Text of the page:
Ernest Tyzzer

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Ernest Edward Tyzzer (August 30, 1875 – January 23, 1965) was an American physician, pathologist and parasitologist. He was involved in cancer research but is particularly noted for his work in parasitology, describing numerous new species of avian parasites in a career spanning 40 years.[1]

Tyzzer attended Brown University from 1893–7, funding his studies on the proceeds of trapping animals such as fox and mink. Before attending medical school, he obtained master's degree on flounder (a type of flatfish), partly undertaken at Woods Hole Oceanographic Institution.[2] He began at Harvard Medical School in 1898.[2]

In 1905, while an assistant in Pathology at Harvard, he studied the histology of the skin lesions in varicella, being the first to recognize inclusion bodies in varicella.[3]

In 1907, Tyzzer was a founder member of the American Association for Cancer Research, serving as its president from 1912–1913.[4]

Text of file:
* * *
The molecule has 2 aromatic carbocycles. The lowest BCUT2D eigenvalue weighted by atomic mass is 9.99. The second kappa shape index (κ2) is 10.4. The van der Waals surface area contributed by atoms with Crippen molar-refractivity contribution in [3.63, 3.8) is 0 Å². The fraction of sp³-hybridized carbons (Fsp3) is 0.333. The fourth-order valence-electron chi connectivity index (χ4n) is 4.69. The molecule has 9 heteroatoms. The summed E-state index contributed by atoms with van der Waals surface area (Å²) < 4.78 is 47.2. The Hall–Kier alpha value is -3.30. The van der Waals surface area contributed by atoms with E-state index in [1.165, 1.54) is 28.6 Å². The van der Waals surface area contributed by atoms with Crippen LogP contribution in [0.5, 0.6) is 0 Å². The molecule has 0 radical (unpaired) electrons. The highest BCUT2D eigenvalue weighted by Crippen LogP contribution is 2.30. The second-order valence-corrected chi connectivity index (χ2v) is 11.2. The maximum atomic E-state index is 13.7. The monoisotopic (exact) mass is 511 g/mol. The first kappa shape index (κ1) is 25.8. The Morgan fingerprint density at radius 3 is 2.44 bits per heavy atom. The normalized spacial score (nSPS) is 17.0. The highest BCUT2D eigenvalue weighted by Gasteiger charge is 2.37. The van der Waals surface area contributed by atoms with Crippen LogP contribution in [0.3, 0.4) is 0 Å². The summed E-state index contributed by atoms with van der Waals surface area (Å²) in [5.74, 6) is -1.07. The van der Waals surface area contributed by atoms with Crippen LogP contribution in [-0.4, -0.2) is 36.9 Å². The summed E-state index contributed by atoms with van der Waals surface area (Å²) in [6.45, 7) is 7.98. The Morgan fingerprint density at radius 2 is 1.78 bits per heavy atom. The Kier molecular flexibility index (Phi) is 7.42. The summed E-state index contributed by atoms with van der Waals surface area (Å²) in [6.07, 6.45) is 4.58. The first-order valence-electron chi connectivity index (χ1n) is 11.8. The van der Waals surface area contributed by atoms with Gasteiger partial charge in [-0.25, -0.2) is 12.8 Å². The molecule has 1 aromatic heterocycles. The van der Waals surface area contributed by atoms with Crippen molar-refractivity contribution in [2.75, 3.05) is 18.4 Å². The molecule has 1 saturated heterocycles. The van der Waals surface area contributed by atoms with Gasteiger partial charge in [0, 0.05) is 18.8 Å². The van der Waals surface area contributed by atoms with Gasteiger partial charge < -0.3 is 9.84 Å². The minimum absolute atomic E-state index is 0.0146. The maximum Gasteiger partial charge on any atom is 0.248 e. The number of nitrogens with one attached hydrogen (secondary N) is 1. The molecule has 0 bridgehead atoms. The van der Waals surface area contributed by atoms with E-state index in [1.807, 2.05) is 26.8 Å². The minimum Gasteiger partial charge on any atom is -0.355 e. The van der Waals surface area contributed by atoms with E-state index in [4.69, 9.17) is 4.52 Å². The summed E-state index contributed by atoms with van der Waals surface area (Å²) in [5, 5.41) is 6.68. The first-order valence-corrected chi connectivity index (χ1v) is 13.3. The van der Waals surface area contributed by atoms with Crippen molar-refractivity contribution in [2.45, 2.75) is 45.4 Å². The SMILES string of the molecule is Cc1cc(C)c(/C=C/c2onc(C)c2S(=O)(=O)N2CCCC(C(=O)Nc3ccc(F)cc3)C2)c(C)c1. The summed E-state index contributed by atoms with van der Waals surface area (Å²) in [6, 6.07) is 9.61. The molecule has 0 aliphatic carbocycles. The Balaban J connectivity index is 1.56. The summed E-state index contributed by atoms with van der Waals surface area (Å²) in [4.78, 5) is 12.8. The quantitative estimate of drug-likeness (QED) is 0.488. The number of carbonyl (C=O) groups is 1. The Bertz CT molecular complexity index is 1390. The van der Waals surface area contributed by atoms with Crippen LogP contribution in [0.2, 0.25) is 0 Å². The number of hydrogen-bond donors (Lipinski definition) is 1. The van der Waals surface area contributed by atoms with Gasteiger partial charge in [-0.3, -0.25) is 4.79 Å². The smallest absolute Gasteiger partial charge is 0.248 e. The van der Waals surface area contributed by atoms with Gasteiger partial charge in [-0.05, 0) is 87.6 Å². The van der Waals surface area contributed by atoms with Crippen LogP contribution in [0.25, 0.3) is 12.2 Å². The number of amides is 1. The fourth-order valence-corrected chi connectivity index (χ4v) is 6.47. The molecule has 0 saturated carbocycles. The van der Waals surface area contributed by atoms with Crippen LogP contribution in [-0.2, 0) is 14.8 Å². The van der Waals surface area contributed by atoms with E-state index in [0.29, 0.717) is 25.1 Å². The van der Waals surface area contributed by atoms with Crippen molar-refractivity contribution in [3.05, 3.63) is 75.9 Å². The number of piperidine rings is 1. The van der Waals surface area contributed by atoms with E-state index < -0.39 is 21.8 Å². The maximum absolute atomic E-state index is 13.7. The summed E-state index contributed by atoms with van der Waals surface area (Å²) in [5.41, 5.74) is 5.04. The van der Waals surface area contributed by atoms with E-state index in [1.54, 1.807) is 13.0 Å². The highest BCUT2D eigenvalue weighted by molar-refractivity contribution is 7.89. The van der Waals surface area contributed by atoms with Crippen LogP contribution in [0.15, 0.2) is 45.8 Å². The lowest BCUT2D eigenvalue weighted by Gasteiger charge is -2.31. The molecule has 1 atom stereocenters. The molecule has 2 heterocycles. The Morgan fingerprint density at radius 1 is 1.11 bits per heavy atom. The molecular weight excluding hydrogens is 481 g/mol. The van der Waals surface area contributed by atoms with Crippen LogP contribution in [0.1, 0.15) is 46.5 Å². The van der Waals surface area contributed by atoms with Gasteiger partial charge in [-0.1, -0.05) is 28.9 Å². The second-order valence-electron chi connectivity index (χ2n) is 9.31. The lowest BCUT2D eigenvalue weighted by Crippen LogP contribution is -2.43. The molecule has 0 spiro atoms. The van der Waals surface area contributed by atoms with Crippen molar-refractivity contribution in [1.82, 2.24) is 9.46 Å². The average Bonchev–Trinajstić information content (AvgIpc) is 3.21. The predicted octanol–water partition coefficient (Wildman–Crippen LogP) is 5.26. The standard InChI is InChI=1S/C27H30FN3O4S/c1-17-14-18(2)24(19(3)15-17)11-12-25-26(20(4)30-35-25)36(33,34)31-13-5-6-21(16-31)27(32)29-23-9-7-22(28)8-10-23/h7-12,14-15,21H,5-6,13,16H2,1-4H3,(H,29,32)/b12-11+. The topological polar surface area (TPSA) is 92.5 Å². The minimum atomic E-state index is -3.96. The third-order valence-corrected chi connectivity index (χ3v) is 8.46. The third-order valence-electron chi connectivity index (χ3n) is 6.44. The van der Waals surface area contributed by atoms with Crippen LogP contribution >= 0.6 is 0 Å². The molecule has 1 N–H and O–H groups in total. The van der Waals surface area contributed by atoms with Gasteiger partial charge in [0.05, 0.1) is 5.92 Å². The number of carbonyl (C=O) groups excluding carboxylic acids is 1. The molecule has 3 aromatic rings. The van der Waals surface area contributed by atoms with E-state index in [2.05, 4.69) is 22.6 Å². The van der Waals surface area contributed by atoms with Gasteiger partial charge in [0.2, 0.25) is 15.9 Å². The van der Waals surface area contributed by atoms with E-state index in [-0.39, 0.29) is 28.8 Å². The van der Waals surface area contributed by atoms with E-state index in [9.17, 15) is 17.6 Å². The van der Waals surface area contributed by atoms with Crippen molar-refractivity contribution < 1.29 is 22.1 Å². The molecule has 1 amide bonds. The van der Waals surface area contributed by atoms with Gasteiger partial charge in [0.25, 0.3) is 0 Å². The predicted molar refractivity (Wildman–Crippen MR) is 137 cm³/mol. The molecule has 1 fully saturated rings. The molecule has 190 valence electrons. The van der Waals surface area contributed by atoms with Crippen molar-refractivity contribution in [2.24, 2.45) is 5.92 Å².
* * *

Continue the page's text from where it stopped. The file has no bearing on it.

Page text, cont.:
In 1913, when he was an assistant professor and director of cancer research at Harvard University, he and two other scientists (Richard P. Strong and C. T. Brues) studied tropical diseases in Peru and Ecuador.[5]

Tyzzer was appointed head of the Department of Comparative Pathology at Harvard in 1916, remaining in that post until his retirement in 1942.[2]

Personal life[edit]

Tyzzer was born in Wakefield, Massachusetts,[1] the youngest of five children.[2] He was married and had two sons.[2]


  1. ^ a b Williams, RB (December 2013). "A Prepared Mind? Ernest Edward Tyzzer's Legacy of Research into Avian Diseases". Avian Diseases. 57 (4): 716–729. doi:10.1637/10564-042813-Hist.1. PMID 24597113.
  2. ^ a b c d e Weller, TH (1978). "Ernest Edward Tyzzer". Biographical memoirs. National Academy of Sciences. 49 (14): 351–73.
  3. ^ "Classic Article Collection-The histology of the skin lesions in varicella". OHSU Digital Commons. 2015. Retrieved November 7, 2015.
  4. ^ Triolo, VA; Riegel, IL (February 1961). "The American Association for Cancer Research, 1907-1940. Historical review". Cancer Research. 21 (2): 137–67. PMID access publication – free to read
  5. ^ "Science Notes". Evening Star. Washington DC. September 7, 1913. Retrieved November 7, 2015 – via Chronicling America: Historic American Newspapers. Lib. of Congress.